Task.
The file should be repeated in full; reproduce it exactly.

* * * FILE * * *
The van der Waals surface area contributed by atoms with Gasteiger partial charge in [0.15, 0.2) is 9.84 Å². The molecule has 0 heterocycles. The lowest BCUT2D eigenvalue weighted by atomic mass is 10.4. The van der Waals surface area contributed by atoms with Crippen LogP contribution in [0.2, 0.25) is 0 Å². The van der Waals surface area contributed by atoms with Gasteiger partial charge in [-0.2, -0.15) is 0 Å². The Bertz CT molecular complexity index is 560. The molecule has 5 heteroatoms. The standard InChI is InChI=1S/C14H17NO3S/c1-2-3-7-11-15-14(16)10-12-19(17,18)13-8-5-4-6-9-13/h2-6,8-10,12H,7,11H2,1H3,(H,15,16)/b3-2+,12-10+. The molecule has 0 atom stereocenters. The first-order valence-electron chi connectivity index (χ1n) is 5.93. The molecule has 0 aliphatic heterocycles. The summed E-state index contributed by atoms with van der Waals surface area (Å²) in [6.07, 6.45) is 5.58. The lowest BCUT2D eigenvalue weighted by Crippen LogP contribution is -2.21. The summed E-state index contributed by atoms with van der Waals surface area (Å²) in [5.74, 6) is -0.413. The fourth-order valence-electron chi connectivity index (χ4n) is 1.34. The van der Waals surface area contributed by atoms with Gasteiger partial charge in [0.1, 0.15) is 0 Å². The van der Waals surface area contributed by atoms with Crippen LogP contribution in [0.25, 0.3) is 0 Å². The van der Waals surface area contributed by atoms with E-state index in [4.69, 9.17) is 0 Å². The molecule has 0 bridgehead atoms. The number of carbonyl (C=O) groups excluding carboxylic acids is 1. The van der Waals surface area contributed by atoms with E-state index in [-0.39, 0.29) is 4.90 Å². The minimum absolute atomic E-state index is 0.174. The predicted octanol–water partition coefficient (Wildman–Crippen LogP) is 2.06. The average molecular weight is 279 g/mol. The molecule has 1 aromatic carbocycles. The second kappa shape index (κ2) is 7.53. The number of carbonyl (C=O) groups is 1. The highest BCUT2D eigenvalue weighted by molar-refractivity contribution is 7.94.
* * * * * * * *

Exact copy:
The van der Waals surface area contributed by atoms with Gasteiger partial charge in [0.15, 0.2) is 9.84 Å². The molecule has 0 heterocycles. The lowest BCUT2D eigenvalue weighted by atomic mass is 10.4. The van der Waals surface area contributed by atoms with Crippen LogP contribution in [0.2, 0.25) is 0 Å². The van der Waals surface area contributed by atoms with Gasteiger partial charge in [-0.2, -0.15) is 0 Å². The Bertz CT molecular complexity index is 560. The molecule has 5 heteroatoms. The standard InChI is InChI=1S/C14H17NO3S/c1-2-3-7-11-15-14(16)10-12-19(17,18)13-8-5-4-6-9-13/h2-6,8-10,12H,7,11H2,1H3,(H,15,16)/b3-2+,12-10+. The molecule has 0 atom stereocenters. The first-order valence-electron chi connectivity index (χ1n) is 5.93. The molecule has 0 aliphatic heterocycles. The summed E-state index contributed by atoms with van der Waals surface area (Å²) in [6.07, 6.45) is 5.58. The lowest BCUT2D eigenvalue weighted by Crippen LogP contribution is -2.21. The summed E-state index contributed by atoms with van der Waals surface area (Å²) in [5.74, 6) is -0.413. The fourth-order valence-electron chi connectivity index (χ4n) is 1.34. The van der Waals surface area contributed by atoms with Gasteiger partial charge in [0.1, 0.15) is 0 Å². The van der Waals surface area contributed by atoms with Crippen LogP contribution in [0.25, 0.3) is 0 Å². The van der Waals surface area contributed by atoms with E-state index in [4.69, 9.17) is 0 Å². The molecule has 0 bridgehead atoms. The number of carbonyl (C=O) groups excluding carboxylic acids is 1. The van der Waals surface area contributed by atoms with E-state index in [-0.39, 0.29) is 4.90 Å². The minimum absolute atomic E-state index is 0.174. The predicted octanol–water partition coefficient (Wildman–Crippen LogP) is 2.06. The average molecular weight is 279 g/mol. The molecule has 1 aromatic carbocycles. The second kappa shape index (κ2) is 7.53. The number of carbonyl (C=O) groups is 1. The highest BCUT2D eigenvalue weighted by molar-refractivity contribution is 7.94.